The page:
How smart is Smart TV?

I have been interested in Smart TV for a while now and I think it is an interesting area to look into. First of all, because it is TV and, despite what some people might think, TV still drives an enormous part of how we consume content. Secondly, the integration between telly and the Internet is likely to be a significant growth area for both consumer electronics firms and digital content providers.

This integration between TV and online is the main reason why Smart TV is often also referred to as “Connected TV”. I think it is fair to say that the days of television as a stand-alone medium are limited at best. No longer is it enough for people to just sit in front of the telly and consume its content; viewers want to interact with the content, share it with others and access it online too.

I have just picked some examples to better illustrate the functionality which Smart TV has to offer:

  1. Interaction – Smart TV is all about about enabling users to interact with their TVs. A good example is the gesture control functionality of Samsung’s latest line of Smart TV’s. In theory, users won’t need a remote control anymore to switch channels. It was interesting to read a review of this functionality by CNET which found that “the Smart TV voice and gesture control features routinely mis-heard commands, and the gesture commands were laggy, when they were properly received at all.”
  2. Acting as a content hub (1) – Smart TV systems like Panasonic’s VIERA TV enable users to link up their TV with content stored on other devices. Things like built-in Wi-Fi enable the VIERA TV to ‘communicate’ with compatible devices, which means that you can for example stream music or pictures stored on your smartphone to your TV.
  3. Acting as a content hub (2) – The integration of the Internet into TV sets is – alongside interaction – a key feature of Smart TV.  Similar to the way in which online content and apps are integrated in smartphones, Smart TV users can access online content through their TV sets. A good, recent example is the tie-up between LG and Perform whereby LG’s Smart TV users will have access to Perform’s digital sports content. Google TV is another good example, with users being able to control their TV using their Android phones.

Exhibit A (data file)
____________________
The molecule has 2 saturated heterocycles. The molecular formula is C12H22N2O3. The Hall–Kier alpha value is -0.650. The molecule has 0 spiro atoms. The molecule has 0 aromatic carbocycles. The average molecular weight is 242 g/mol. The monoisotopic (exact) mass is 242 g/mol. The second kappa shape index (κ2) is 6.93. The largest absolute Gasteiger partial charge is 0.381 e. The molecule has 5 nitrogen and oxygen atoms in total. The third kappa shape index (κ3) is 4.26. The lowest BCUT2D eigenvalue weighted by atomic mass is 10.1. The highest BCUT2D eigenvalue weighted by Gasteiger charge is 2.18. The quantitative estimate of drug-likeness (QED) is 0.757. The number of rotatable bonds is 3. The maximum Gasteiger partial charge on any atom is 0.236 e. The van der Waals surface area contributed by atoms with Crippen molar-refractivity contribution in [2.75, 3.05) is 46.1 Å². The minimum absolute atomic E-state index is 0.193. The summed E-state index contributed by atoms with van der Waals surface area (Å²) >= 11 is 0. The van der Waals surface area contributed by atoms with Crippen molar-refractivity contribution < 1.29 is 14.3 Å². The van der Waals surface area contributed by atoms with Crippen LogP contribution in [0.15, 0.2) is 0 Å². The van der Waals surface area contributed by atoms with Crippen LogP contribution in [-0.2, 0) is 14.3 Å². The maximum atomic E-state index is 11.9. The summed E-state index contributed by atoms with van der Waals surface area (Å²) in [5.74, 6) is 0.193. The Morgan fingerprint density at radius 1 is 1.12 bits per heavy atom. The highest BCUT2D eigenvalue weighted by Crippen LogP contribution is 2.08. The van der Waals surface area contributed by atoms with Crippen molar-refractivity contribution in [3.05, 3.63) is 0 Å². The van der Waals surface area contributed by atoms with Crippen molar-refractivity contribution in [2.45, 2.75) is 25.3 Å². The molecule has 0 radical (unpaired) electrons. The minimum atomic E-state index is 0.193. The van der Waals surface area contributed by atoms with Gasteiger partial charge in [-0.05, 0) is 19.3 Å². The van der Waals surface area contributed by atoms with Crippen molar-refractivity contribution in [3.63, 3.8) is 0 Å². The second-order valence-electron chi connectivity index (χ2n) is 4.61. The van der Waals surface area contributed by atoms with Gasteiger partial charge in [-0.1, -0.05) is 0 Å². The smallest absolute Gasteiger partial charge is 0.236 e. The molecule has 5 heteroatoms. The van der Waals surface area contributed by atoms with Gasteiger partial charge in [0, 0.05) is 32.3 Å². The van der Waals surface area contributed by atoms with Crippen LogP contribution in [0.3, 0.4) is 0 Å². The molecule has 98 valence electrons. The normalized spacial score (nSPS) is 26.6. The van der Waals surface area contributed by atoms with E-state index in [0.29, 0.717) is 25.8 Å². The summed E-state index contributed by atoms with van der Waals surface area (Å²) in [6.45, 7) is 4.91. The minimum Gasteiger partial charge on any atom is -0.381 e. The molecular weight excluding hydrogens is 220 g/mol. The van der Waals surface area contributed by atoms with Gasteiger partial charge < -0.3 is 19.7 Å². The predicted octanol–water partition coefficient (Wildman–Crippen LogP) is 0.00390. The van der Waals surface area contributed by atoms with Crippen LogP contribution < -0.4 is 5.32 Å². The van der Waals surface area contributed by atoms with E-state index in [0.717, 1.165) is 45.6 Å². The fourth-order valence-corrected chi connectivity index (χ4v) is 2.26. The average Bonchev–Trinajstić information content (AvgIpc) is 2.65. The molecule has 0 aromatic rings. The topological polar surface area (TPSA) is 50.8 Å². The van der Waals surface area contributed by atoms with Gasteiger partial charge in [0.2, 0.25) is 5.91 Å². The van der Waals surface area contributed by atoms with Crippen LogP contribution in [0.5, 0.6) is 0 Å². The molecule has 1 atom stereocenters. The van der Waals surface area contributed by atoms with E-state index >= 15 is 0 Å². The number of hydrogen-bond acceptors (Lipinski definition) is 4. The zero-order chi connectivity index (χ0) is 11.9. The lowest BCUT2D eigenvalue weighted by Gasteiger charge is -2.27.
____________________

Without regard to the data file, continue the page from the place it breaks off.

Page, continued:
Main learning point: it’s still early days in terms of user adoption of Smart TV and perhaps it is not as ‘smart’ (yet) as some people would like it to be. Both its (interactive) functionality, its online content and overall user experience are likely improve and grow over time. However, if the growth explosion of smartphones is anything to go by, then Smart TVs will have a bright future to look forward to!

Related links for further learning:

http://www.engadget.com/2012/04/17/ikea-puts-away-your-tv-cables-tech-credentials/

http://www.engadget.com/2012/03/06/samsung-details-pricing-and-availability-for-its-2012-smart-tv-l/

http://www.engadget.com/2012/02/16/hbo-go-samsung-smart-tv/

http://www.samsung.com/us/2012-smart-tv/#hub

http://www.google.com/tv/

http://www.pcmag.com/article2/0,2817,2403248,00.asp

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